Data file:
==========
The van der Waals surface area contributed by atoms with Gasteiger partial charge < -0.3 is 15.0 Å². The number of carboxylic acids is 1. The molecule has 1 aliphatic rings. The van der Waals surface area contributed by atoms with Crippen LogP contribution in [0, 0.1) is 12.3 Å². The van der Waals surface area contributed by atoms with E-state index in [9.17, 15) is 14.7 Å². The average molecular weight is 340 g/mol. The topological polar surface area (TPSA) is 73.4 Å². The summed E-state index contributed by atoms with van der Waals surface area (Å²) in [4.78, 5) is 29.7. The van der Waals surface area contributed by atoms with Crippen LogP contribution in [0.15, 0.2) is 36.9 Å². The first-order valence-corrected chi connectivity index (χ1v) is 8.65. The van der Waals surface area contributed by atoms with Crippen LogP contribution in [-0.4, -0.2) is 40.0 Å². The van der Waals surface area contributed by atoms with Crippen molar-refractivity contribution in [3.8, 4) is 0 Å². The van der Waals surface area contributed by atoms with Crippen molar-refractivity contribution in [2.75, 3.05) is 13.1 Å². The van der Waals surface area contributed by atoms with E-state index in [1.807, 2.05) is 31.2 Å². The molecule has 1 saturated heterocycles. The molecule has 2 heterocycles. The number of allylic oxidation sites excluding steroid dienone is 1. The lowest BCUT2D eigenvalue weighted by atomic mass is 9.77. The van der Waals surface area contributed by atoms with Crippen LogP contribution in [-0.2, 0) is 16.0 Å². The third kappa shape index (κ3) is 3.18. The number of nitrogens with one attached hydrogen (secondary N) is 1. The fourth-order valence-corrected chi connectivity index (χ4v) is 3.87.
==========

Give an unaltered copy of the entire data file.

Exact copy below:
The van der Waals surface area contributed by atoms with Gasteiger partial charge < -0.3 is 15.0 Å². The number of carboxylic acids is 1. The molecule has 1 aliphatic rings. The van der Waals surface area contributed by atoms with Crippen LogP contribution in [0, 0.1) is 12.3 Å². The van der Waals surface area contributed by atoms with E-state index in [9.17, 15) is 14.7 Å². The average molecular weight is 340 g/mol. The topological polar surface area (TPSA) is 73.4 Å². The summed E-state index contributed by atoms with van der Waals surface area (Å²) in [4.78, 5) is 29.7. The van der Waals surface area contributed by atoms with Crippen LogP contribution in [0.15, 0.2) is 36.9 Å². The first-order valence-corrected chi connectivity index (χ1v) is 8.65. The van der Waals surface area contributed by atoms with Crippen LogP contribution in [-0.4, -0.2) is 40.0 Å². The van der Waals surface area contributed by atoms with Crippen molar-refractivity contribution in [3.8, 4) is 0 Å². The van der Waals surface area contributed by atoms with Crippen molar-refractivity contribution in [2.75, 3.05) is 13.1 Å². The van der Waals surface area contributed by atoms with E-state index in [1.807, 2.05) is 31.2 Å². The molecule has 1 saturated heterocycles. The molecule has 2 heterocycles. The number of allylic oxidation sites excluding steroid dienone is 1. The lowest BCUT2D eigenvalue weighted by atomic mass is 9.77. The van der Waals surface area contributed by atoms with Crippen LogP contribution in [-0.2, 0) is 16.0 Å². The third kappa shape index (κ3) is 3.18. The number of nitrogens with one attached hydrogen (secondary N) is 1. The fourth-order valence-corrected chi connectivity index (χ4v) is 3.87.